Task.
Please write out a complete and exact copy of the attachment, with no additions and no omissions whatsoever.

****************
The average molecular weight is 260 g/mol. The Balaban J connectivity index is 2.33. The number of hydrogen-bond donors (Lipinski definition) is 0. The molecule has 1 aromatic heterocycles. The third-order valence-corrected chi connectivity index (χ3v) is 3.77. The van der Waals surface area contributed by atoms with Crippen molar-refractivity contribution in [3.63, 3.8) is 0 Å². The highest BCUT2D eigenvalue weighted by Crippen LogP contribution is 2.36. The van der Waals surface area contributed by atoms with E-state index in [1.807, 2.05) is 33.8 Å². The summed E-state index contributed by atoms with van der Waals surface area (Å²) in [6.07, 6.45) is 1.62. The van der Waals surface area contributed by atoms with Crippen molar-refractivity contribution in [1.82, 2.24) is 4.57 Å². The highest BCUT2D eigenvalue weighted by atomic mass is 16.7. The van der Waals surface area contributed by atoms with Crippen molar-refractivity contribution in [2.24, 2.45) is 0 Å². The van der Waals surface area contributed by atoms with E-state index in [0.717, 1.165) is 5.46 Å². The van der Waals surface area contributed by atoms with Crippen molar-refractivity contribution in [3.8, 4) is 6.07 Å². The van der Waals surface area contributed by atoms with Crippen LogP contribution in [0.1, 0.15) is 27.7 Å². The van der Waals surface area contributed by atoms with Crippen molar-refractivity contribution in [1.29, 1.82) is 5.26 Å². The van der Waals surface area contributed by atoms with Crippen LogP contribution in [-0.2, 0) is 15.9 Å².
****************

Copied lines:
The average molecular weight is 260 g/mol. The Balaban J connectivity index is 2.33. The number of hydrogen-bond donors (Lipinski definition) is 0. The molecule has 1 aromatic heterocycles. The third-order valence-corrected chi connectivity index (χ3v) is 3.77. The van der Waals surface area contributed by atoms with Crippen molar-refractivity contribution in [3.63, 3.8) is 0 Å². The highest BCUT2D eigenvalue weighted by Crippen LogP contribution is 2.36. The van der Waals surface area contributed by atoms with E-state index in [1.807, 2.05) is 33.8 Å². The summed E-state index contributed by atoms with van der Waals surface area (Å²) in [6.07, 6.45) is 1.62. The van der Waals surface area contributed by atoms with Crippen molar-refractivity contribution in [1.82, 2.24) is 4.57 Å². The highest BCUT2D eigenvalue weighted by atomic mass is 16.7. The van der Waals surface area contributed by atoms with Crippen molar-refractivity contribution in [2.24, 2.45) is 0 Å². The van der Waals surface area contributed by atoms with E-state index in [0.717, 1.165) is 5.46 Å². The van der Waals surface area contributed by atoms with Crippen molar-refractivity contribution in [3.8, 4) is 6.07 Å². The van der Waals surface area contributed by atoms with Crippen LogP contribution in [0.1, 0.15) is 27.7 Å². The van der Waals surface area contributed by atoms with Crippen molar-refractivity contribution in [1.29, 1.82) is 5.26 Å². The van der Waals surface area contributed by atoms with Crippen LogP contribution in [-0.2, 0) is 15.9 Å².